This is a question that someone recently asked me. What is it like, as a designer, to work away from a major city? It’s a question which kind of stopped me in my tracks, and one I’ve been thinking about ever since. Are designers who work cities like London or Manchester, for example, better placed than those who are not? While I think there are some benefits to working in busy hubs like these, things have definitely changed over the past decade or so – freelancing is becoming commonplace, and remote working can be done from pretty much anywhere. Interestingly, being away from those major cities is becoming more and more attractive, as people are finding that living and commuting to these places is becoming so much more expensive. I wanted to share some of my own thoughts and experiences with you, and talk a little bit about the changes which have led us here.
Digitalisation and design trends
The way in which businesses work has changed in many ways, and continues to do so. Most aspects of design now are done with digital tools, for digital media. And this in itself has huge benefits, in the freedom we have as designers, and where and how we work.
In theory, a designer can work from any location, anywhere in the world, whether that’s a large city or a tiny village, as long as we have a decent internet connection. Basic as that sounds, the tools of our trade are now simple and portable, at least on the surface.
Is there really anything stopping a young designer with a lot of flair and passion from setting up shop, even if he or she is based in a remote location in the middle of nowhere?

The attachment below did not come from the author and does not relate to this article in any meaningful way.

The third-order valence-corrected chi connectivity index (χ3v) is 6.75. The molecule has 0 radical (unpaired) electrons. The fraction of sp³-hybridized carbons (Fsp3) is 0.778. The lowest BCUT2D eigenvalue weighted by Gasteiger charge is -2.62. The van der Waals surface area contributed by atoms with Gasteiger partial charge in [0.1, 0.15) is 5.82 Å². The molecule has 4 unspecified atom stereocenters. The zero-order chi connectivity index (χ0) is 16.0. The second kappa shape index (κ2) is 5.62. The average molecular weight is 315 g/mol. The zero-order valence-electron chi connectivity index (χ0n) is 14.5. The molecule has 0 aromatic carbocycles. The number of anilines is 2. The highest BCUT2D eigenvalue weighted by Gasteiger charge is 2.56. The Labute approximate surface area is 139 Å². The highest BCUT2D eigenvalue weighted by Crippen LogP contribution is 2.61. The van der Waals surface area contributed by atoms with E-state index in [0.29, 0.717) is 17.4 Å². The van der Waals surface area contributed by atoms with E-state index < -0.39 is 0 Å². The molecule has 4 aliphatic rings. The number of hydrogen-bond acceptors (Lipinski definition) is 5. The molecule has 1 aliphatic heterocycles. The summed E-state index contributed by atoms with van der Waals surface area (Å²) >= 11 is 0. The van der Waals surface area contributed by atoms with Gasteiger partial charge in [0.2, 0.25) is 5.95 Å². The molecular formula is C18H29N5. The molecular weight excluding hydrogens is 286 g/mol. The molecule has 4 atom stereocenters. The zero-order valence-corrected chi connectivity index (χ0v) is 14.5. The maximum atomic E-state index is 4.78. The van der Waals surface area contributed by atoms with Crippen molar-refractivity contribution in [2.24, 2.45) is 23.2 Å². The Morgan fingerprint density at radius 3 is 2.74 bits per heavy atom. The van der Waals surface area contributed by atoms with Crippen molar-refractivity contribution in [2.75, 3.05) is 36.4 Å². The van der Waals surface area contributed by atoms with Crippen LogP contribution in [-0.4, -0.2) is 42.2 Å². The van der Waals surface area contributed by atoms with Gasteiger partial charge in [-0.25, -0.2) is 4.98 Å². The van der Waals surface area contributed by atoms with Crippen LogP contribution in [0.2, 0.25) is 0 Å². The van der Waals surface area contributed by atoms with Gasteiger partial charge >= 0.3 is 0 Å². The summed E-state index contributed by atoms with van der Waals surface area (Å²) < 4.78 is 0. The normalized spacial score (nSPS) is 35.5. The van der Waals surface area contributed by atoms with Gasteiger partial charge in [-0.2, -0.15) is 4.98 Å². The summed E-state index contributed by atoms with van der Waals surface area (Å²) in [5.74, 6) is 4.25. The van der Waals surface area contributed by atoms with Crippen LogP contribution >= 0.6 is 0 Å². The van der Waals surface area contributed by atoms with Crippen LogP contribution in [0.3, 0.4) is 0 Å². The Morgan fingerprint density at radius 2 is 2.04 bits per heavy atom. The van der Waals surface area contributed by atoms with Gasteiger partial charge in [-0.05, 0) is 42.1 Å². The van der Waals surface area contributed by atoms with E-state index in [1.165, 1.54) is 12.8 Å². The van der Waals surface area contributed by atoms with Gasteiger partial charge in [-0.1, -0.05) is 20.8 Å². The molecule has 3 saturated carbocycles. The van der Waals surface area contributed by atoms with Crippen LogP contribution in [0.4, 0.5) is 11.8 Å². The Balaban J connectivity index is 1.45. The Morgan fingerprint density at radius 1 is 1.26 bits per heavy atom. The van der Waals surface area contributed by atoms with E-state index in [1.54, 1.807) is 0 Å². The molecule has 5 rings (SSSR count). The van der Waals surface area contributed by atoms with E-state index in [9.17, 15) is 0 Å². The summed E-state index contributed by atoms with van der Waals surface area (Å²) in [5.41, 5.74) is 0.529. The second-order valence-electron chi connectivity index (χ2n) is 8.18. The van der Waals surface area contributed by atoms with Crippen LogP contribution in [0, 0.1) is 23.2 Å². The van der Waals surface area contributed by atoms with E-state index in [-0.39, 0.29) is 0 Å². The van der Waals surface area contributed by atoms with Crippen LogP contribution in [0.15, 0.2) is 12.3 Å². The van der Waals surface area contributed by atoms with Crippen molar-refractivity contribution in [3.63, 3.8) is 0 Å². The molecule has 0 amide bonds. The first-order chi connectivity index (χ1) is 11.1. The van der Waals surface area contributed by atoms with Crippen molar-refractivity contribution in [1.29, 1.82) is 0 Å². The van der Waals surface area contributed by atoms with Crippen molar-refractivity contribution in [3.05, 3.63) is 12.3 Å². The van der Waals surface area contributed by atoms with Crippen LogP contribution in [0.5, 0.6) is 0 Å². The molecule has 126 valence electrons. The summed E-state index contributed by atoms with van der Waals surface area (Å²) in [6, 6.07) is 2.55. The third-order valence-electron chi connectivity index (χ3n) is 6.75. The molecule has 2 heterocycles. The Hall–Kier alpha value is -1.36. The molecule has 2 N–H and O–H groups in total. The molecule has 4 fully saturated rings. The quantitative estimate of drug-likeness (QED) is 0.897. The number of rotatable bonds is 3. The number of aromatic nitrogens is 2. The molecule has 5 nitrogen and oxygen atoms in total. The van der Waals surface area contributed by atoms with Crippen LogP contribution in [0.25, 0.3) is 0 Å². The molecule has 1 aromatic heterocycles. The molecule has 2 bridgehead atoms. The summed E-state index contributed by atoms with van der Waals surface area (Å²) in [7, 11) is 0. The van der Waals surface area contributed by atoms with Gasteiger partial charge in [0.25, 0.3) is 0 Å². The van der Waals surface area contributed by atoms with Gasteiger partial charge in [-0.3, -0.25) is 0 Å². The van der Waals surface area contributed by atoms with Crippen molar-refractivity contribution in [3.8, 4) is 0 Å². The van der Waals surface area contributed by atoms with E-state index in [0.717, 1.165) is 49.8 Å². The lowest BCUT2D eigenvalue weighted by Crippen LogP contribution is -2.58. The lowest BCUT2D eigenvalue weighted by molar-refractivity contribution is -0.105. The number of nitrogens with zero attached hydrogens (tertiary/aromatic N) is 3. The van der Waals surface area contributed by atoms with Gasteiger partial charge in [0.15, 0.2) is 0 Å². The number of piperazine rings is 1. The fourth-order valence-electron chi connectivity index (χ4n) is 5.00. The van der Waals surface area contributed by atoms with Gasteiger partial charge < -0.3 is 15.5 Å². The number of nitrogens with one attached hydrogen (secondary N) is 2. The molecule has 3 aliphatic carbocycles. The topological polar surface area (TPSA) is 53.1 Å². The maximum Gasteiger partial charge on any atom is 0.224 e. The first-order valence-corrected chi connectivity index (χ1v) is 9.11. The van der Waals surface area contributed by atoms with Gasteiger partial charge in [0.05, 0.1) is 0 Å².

The pros and cons of working remotely
I used to work in a small market town, where there was a strong student community (thanks to two colleges nearby), a few established businesses, and not much else. It was perfectly workable, there were plenty of cafes and bars within easy reach, the rents were cheap…
But it was mind-numbing!
It didn’t take long for my inspiration to wane, and there was practically no stimulation to ignite my passion for design. It felt pretty stagnant.
Since setting up The Severn Agency, we made the decision to relocate to a larger town, and settled in Shrewsbury. Here, there’s a lot more going on – though it is a market town, it’s much more vibrant and it has much more of a community. From a design point of view, there is never a shortage of things to see and do, which is so refreshing. I also find that it’s much better located for meeting people to discuss work.
Would I like to work in a city? I can see that there could be benefits in that. For starters, there are a great deal more designers working out of places like London, and I’d imagine that it could be a great place to find fresh inspiration, and be in the centre of new innovations.
But do I need to work in a city? Absolutely not. I think designers, and freelance designers, are in an age of great opportunity right now. We really can work from anywhere – and we can be as portable as we like. With the right tech, we can work on the move, from client’s offices, from home. The limitation which in the past tethered us to our locations are quickly disappearing. It’s exciting to think that in the future, location will no longer even be a factor.